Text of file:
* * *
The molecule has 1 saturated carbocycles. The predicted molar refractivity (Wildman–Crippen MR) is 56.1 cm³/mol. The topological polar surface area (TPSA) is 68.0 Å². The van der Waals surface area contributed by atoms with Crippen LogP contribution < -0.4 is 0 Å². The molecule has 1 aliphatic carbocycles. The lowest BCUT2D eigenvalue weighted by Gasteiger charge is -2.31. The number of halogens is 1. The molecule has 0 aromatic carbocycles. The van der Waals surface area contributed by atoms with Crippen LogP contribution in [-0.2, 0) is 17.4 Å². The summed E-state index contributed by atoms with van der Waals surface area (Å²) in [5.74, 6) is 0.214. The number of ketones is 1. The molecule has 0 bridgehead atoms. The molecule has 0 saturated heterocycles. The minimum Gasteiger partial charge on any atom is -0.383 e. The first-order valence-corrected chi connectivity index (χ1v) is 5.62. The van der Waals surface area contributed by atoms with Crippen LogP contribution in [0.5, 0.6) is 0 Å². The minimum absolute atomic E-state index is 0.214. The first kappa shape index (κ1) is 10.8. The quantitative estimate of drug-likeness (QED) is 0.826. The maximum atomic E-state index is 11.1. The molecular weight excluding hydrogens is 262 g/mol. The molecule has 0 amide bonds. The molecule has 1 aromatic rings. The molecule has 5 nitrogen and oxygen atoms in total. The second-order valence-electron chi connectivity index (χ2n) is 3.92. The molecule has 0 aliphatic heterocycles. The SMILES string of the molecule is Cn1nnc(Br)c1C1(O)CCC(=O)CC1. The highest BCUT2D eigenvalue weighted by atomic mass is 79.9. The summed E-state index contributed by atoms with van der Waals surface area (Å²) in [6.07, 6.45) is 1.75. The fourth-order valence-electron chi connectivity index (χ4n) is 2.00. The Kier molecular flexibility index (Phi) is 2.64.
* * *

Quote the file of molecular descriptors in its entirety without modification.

The molecule has 1 saturated carbocycles. The predicted molar refractivity (Wildman–Crippen MR) is 56.1 cm³/mol. The topological polar surface area (TPSA) is 68.0 Å². The van der Waals surface area contributed by atoms with Crippen LogP contribution < -0.4 is 0 Å². The molecule has 1 aliphatic carbocycles. The lowest BCUT2D eigenvalue weighted by Gasteiger charge is -2.31. The number of halogens is 1. The molecule has 0 aromatic carbocycles. The van der Waals surface area contributed by atoms with Crippen LogP contribution in [-0.2, 0) is 17.4 Å². The summed E-state index contributed by atoms with van der Waals surface area (Å²) in [5.74, 6) is 0.214. The number of ketones is 1. The molecule has 0 bridgehead atoms. The molecule has 0 saturated heterocycles. The minimum Gasteiger partial charge on any atom is -0.383 e. The first-order valence-corrected chi connectivity index (χ1v) is 5.62. The van der Waals surface area contributed by atoms with Crippen LogP contribution in [0.5, 0.6) is 0 Å². The minimum absolute atomic E-state index is 0.214. The first kappa shape index (κ1) is 10.8. The quantitative estimate of drug-likeness (QED) is 0.826. The maximum atomic E-state index is 11.1. The molecular weight excluding hydrogens is 262 g/mol. The molecule has 0 amide bonds. The molecule has 1 aromatic rings. The molecule has 5 nitrogen and oxygen atoms in total. The second-order valence-electron chi connectivity index (χ2n) is 3.92. The molecule has 0 aliphatic heterocycles. The SMILES string of the molecule is Cn1nnc(Br)c1C1(O)CCC(=O)CC1. The highest BCUT2D eigenvalue weighted by atomic mass is 79.9. The summed E-state index contributed by atoms with van der Waals surface area (Å²) in [6.07, 6.45) is 1.75. The fourth-order valence-electron chi connectivity index (χ4n) is 2.00. The Kier molecular flexibility index (Phi) is 2.64.